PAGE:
SIJ RFN Review
J. Scott Bainbridge, MD
See also: The Sacroiliac Joint page on this website.
Back pain is a pervasive problem in the general population . The origin of this pain is not always well understood, and as a result of this, there is mixed evidence for many treatments. Living with chronic pain results in lost productivity, decrements in quality of life and substantial health care utilization, including the use of opiod medications, . RF Neurotomy, when provided to appropriate patients by trained providers, has been shown to alleviate back pain associated with the sacroiliac joint complex, [3-8].
The prevalence of sacroiliac joint generated pain amongst those presenting with axial low back pain varies, according to age, history of lumbosacral fusion, or other population features, between 15-40%. [9-17]
The sacroiliac joint is a synovial articulation with contoured surfaces covered in hyaline cartilage which is thicker on the sacral side. There is a fibrous capsule and very strong supporting ligamentous structures consisting of the anterior sacroiliac, posterior SI, and interosseous SI ligaments, and the sacrotuberous and sacrospinous ligaments. This construct allows for the absorption of great forces across the joint, and subtle movement with walking and other activities. 
The innervation of the SIJ is contentious [19, 20], with some postulating that it is innervated only dorsally [21, 22], while others [23, 24] believe the joint to be innervated both ventrally, via anterior rami, and dorsally, via the L5 dorsal rami and sacral lateral branches. The posterior capsule and dorsal ligamentous structures of the sacroiliac joint are innervated by pain sensitive nerve fibers [6, 21, 22, 24-26] arising from the L5 dorsal rami and sacral 1-3, but not the 4th lateral branches  Cadaveric studies have revealed the course of the sacral dorsal rami and lateral branches, [6, 27].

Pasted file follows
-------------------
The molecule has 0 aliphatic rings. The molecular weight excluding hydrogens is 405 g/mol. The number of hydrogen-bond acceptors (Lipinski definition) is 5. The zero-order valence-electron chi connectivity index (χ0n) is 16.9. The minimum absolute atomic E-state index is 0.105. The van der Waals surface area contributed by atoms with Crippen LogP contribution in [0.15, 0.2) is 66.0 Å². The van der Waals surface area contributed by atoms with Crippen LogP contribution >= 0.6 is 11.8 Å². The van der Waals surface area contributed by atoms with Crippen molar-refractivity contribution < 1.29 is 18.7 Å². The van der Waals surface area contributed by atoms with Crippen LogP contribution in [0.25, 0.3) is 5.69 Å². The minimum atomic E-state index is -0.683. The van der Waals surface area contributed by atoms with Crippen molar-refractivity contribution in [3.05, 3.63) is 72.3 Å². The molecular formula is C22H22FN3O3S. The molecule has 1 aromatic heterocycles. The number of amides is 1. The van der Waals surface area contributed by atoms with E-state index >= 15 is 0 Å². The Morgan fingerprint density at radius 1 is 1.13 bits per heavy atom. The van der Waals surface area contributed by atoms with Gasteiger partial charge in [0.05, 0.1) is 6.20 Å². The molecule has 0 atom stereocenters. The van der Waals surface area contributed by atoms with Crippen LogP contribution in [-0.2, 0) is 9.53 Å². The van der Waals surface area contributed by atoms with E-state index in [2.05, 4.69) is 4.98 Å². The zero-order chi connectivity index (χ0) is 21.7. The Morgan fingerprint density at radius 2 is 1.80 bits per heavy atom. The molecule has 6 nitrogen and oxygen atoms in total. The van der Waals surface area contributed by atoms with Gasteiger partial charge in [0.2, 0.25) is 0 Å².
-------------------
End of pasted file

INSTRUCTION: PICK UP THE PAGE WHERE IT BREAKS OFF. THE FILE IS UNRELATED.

Dreyfuss, et al.  showed that multi-site, multi-depth lateral branch blocks, with green dye, were effective (91% accuracy) in staining the lateral branches, in a cadaveric study (2 cadavers; 4 joints). Subsequently 20 volunteers were shown to be able to experience pain with experimental stimulation of the dorsal SIJ ligaments, and with distention of the SIJ capsule. It was found that performing active L5DR and S1-3 LB blocks on 10 rendered 70% of the subjects insensate to dorsal ligament stimulation, but only 20% insensate to capsular distention. After saline (control) L5 DR and S1-3 lateral branch blocks the group (n=10) did not experience protection (anesthesia) from the experimental pain stimulus. This study demonstrated the results of sacral lateral branch blocks cannot be attributed to non-specific effects and they are adequately physiologically effective to be used clinically. This was not the case with the use of single site lateral branch blocks, .
Given the findings of Dreyfuss, and the fact that only the L5DR and lateral sacral branches can be safely denervated, it follows that those patients who receive pain relief with screening multi-site, multi-depth lateral branch blocks will be most likely to benefit from SIJ RFN. Based upon similar validated methodology when treating cervical and lumbar zygapophysial joint denervation, using two sets of confirmatory blocks should, in theory, be optimally predictive of a successful outcome following treatment with SIJ RFN.
Multiple researchers have studied clinical outcomes of the use of radiofrequency lesioning (RFL) techniques to treat sacroiliac joint complex pain. Patient selection methods for these studies have been variable, with many of the studies having been carried out before the publication of the multi-site, multi-depth lateral branch block technique noted above, . Likewise, various RFL techniques and technologies have been employed.